The funding was awarded under Innovate UK’s strand 2 Infrastructure Systems competition. Innovate UK is the UK’s innovation agency. It works with people, companies and partner organisations to find and drive the science and technology innovations that will grow the UK economy.

The project will support the existing Go Ultra Low Oxford on-street residential charging project.

The Go Ultra Low project is a trial by Oxford City Council and Oxfordshire County Council, aiming to reduce air pollution and further lower Oxford’s carbon emissions.  It has been made possible by a £800,000 grant from the Government’s Office for Low Emission Vehicles (OLEV). The scheme has seen 100 electric vehicle charging points installed in residential streets across Oxford. It is thought to be the first on-street charging pilot of its size in the world.

In order to tackle harmful air pollution levels across Oxford, Oxford City Council and Oxfordshire County Council announced plans in October 2017 to introduce the world’s first Zero Emission Zone in Oxford city centre.

The zone will restrict vehicles in phases, taking into account the best available technology, starting with some vehicle types and a small number of streets in 2020 and, as vehicle technology develops, moves to all vehicle types across the whole city centre in 2035.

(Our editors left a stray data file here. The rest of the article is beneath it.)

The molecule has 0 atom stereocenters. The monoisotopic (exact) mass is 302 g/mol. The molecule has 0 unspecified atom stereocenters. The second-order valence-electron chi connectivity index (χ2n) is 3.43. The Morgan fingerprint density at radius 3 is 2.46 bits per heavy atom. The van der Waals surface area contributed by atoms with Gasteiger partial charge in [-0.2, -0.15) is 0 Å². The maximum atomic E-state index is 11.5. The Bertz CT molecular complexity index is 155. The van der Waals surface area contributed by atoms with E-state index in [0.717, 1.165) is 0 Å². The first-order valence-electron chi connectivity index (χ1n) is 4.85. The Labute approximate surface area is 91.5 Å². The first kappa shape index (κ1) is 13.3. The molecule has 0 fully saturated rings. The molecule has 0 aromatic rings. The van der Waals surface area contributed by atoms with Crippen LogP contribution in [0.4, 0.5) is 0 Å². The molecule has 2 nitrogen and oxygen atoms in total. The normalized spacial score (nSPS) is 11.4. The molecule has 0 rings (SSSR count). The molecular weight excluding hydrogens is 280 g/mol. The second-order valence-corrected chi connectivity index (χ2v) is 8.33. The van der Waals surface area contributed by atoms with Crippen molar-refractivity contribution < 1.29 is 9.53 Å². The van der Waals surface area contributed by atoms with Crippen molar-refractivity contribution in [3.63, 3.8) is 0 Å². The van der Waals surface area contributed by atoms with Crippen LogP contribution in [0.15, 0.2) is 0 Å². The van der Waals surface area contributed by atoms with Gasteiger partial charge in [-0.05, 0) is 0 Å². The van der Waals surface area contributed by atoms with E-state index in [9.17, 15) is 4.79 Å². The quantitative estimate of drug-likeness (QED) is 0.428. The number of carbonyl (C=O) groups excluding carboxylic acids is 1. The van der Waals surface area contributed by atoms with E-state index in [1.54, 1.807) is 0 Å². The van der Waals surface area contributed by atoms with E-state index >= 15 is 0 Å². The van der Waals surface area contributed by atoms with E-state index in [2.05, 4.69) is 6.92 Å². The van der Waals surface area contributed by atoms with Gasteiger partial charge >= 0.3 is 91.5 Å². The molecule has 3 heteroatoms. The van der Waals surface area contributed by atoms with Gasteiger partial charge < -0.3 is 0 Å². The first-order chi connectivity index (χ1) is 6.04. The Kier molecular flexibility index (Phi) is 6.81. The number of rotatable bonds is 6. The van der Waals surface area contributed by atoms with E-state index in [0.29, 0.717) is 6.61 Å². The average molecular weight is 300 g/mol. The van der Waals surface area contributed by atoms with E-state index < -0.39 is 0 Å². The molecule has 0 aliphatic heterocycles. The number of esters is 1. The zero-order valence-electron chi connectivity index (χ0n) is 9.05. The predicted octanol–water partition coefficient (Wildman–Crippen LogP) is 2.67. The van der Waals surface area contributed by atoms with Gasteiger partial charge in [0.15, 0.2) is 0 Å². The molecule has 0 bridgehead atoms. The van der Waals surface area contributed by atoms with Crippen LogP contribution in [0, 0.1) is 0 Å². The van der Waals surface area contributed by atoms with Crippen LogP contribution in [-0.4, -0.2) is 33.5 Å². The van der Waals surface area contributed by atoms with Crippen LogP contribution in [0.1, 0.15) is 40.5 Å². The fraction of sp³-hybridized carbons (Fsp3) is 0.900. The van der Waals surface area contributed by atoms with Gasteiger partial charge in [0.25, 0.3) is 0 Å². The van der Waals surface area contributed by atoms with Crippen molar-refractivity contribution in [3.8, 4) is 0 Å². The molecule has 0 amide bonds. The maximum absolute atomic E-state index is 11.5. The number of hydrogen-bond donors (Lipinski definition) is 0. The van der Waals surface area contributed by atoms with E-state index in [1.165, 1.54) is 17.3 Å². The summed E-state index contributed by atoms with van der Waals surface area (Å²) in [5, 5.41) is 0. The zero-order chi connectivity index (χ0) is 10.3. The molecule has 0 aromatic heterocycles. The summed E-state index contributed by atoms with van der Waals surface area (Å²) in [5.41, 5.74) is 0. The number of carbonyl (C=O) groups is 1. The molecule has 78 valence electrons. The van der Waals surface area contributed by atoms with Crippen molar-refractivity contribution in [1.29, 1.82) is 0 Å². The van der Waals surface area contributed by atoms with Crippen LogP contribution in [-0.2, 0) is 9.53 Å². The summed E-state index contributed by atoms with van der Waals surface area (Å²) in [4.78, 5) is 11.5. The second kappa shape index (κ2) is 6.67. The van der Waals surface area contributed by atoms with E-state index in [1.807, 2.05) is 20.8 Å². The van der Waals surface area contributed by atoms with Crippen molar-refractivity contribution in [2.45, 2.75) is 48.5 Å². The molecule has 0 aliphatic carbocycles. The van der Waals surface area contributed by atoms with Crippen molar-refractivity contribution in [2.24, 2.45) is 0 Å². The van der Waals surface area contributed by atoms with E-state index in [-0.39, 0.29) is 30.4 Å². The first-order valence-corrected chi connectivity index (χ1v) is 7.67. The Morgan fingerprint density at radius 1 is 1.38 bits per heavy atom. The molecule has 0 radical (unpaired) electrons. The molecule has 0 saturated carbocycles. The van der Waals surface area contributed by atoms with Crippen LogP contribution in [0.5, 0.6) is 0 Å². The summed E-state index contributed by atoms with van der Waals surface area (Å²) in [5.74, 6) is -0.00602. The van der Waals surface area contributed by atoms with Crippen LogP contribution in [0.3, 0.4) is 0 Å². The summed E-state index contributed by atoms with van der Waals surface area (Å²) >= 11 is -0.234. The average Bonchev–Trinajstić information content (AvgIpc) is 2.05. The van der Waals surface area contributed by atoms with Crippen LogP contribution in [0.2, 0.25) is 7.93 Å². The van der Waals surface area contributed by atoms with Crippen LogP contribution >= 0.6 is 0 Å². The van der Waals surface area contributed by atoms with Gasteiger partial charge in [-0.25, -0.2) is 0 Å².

Its full implementation would take air pollution levels in Oxford city centre down to near-background levels. For example in the city centre’s most polluted street, George Street, a 74 per cent reduction in toxic nitrogen dioxide (NO2) levels is expected by 2035.

The new money is part of a wide range of Oxford City Council projects – worth £3.25m in total – to help businesses and residents prepare for the Zero Emission Zone, including securing:

Earlier this year (March), following a landmark legal ruling, the Government pledged “a more formal approach” to supporting the City Council in tackling Oxford’s illegal levels of air pollution.

The City Council, along with partners Green TV and Electric Drives will be hosting the Oxford EV Summit on Wednesday 4 July and Thursday 5 July, bringing together leaders and key players from across the electric vehicle and charging infrastructure industry.

Ian Meikle, Innovate UK Director Clean Growth and Infrastructure, said:  “Improving air quality in cities right across the world is a huge challenge but also a huge opportunity for UK businesses, which is why Innovate UK and the Government’s Industrial Strategy are supporting projects like this one in Oxford. Making sure we have the right infrastructure to encourage more people to switch to electric vehicles is a key part of meeting the air quality challenge and if successful, this exciting project has the potential to be rolled out across the whole country, so we’re very interested to see how it progresses.”